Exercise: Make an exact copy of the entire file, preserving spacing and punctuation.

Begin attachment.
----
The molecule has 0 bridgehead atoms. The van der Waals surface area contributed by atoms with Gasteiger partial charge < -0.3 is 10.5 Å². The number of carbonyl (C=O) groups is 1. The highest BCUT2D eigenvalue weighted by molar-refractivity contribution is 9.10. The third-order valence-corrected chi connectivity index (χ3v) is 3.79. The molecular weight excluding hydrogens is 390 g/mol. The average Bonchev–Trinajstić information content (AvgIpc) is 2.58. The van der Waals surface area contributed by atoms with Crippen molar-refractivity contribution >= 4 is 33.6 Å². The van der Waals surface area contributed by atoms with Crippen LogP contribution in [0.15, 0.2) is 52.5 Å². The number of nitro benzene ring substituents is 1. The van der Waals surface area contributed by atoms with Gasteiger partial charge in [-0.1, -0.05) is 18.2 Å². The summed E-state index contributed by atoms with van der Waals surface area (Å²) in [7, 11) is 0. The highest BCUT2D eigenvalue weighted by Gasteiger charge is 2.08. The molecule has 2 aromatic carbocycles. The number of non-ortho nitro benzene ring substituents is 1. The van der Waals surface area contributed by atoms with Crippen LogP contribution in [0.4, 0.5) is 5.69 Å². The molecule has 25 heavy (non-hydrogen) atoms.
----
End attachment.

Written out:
The molecule has 0 bridgehead atoms. The van der Waals surface area contributed by atoms with Gasteiger partial charge < -0.3 is 10.5 Å². The number of carbonyl (C=O) groups is 1. The highest BCUT2D eigenvalue weighted by molar-refractivity contribution is 9.10. The third-order valence-corrected chi connectivity index (χ3v) is 3.79. The molecular weight excluding hydrogens is 390 g/mol. The average Bonchev–Trinajstić information content (AvgIpc) is 2.58. The van der Waals surface area contributed by atoms with Crippen molar-refractivity contribution >= 4 is 33.6 Å². The van der Waals surface area contributed by atoms with Crippen LogP contribution in [0.15, 0.2) is 52.5 Å². The number of nitro benzene ring substituents is 1. The van der Waals surface area contributed by atoms with Gasteiger partial charge in [-0.1, -0.05) is 18.2 Å². The summed E-state index contributed by atoms with van der Waals surface area (Å²) in [7, 11) is 0. The highest BCUT2D eigenvalue weighted by Gasteiger charge is 2.08. The molecule has 2 aromatic carbocycles. The number of non-ortho nitro benzene ring substituents is 1. The van der Waals surface area contributed by atoms with Crippen LogP contribution in [0.4, 0.5) is 5.69 Å². The molecule has 25 heavy (non-hydrogen) atoms.